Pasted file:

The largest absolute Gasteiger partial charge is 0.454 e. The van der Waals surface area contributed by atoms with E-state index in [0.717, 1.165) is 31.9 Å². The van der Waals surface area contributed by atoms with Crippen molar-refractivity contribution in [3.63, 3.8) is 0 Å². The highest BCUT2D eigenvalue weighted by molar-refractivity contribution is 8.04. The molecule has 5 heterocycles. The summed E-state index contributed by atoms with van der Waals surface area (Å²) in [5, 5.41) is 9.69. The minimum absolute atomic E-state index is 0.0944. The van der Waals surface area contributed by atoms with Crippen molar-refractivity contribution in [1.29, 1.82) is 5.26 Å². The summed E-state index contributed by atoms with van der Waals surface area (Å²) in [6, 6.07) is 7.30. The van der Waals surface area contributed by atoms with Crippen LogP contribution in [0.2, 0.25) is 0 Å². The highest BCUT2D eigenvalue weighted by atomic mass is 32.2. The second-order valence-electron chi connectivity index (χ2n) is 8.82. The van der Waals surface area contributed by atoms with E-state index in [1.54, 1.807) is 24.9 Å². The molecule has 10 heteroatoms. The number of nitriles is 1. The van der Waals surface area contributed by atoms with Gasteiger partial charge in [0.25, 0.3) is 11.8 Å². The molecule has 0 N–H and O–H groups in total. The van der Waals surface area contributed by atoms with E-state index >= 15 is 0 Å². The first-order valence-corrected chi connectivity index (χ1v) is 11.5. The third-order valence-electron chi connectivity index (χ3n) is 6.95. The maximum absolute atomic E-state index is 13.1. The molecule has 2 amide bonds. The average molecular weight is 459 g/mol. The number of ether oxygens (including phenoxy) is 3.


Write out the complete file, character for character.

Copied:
The largest absolute Gasteiger partial charge is 0.454 e. The van der Waals surface area contributed by atoms with E-state index in [0.717, 1.165) is 31.9 Å². The van der Waals surface area contributed by atoms with Crippen molar-refractivity contribution in [3.63, 3.8) is 0 Å². The highest BCUT2D eigenvalue weighted by molar-refractivity contribution is 8.04. The molecule has 5 heterocycles. The summed E-state index contributed by atoms with van der Waals surface area (Å²) in [5, 5.41) is 9.69. The minimum absolute atomic E-state index is 0.0944. The van der Waals surface area contributed by atoms with Crippen molar-refractivity contribution in [1.29, 1.82) is 5.26 Å². The summed E-state index contributed by atoms with van der Waals surface area (Å²) in [6, 6.07) is 7.30. The van der Waals surface area contributed by atoms with Crippen LogP contribution in [0.2, 0.25) is 0 Å². The highest BCUT2D eigenvalue weighted by atomic mass is 32.2. The second-order valence-electron chi connectivity index (χ2n) is 8.82. The van der Waals surface area contributed by atoms with E-state index in [1.54, 1.807) is 24.9 Å². The molecule has 10 heteroatoms. The number of nitriles is 1. The van der Waals surface area contributed by atoms with Gasteiger partial charge in [0.25, 0.3) is 11.8 Å². The molecule has 0 N–H and O–H groups in total. The van der Waals surface area contributed by atoms with E-state index >= 15 is 0 Å². The first-order valence-corrected chi connectivity index (χ1v) is 11.5. The third-order valence-electron chi connectivity index (χ3n) is 6.95. The maximum absolute atomic E-state index is 13.1. The molecule has 2 amide bonds. The average molecular weight is 459 g/mol. The number of ether oxygens (including phenoxy) is 3.